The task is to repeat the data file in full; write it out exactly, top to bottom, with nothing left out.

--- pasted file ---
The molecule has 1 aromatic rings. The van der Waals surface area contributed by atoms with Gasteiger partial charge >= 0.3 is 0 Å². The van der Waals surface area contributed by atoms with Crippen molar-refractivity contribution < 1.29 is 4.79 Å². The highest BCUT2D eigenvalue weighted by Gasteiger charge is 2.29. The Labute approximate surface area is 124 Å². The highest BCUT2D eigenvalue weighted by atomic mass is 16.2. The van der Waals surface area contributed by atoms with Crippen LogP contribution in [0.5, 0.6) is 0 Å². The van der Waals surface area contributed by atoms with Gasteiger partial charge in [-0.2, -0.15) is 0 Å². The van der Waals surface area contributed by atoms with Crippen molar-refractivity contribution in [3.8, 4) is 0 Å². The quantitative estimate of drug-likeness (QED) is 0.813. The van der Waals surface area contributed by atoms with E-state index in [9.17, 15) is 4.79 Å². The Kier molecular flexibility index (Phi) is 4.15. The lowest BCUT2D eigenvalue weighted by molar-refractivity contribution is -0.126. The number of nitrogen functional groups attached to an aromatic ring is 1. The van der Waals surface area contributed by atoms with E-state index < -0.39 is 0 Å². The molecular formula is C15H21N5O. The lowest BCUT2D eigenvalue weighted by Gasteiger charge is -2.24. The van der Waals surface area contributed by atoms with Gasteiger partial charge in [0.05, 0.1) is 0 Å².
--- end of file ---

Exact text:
The molecule has 1 aromatic rings. The van der Waals surface area contributed by atoms with Gasteiger partial charge >= 0.3 is 0 Å². The van der Waals surface area contributed by atoms with Crippen molar-refractivity contribution < 1.29 is 4.79 Å². The highest BCUT2D eigenvalue weighted by Gasteiger charge is 2.29. The Labute approximate surface area is 124 Å². The highest BCUT2D eigenvalue weighted by atomic mass is 16.2. The van der Waals surface area contributed by atoms with Crippen LogP contribution in [0.5, 0.6) is 0 Å². The van der Waals surface area contributed by atoms with Gasteiger partial charge in [-0.2, -0.15) is 0 Å². The van der Waals surface area contributed by atoms with Crippen molar-refractivity contribution in [3.8, 4) is 0 Å². The quantitative estimate of drug-likeness (QED) is 0.813. The van der Waals surface area contributed by atoms with E-state index in [9.17, 15) is 4.79 Å². The Kier molecular flexibility index (Phi) is 4.15. The lowest BCUT2D eigenvalue weighted by molar-refractivity contribution is -0.126. The number of nitrogen functional groups attached to an aromatic ring is 1. The van der Waals surface area contributed by atoms with E-state index < -0.39 is 0 Å². The molecular formula is C15H21N5O. The lowest BCUT2D eigenvalue weighted by Gasteiger charge is -2.24. The van der Waals surface area contributed by atoms with Gasteiger partial charge in [0.05, 0.1) is 0 Å².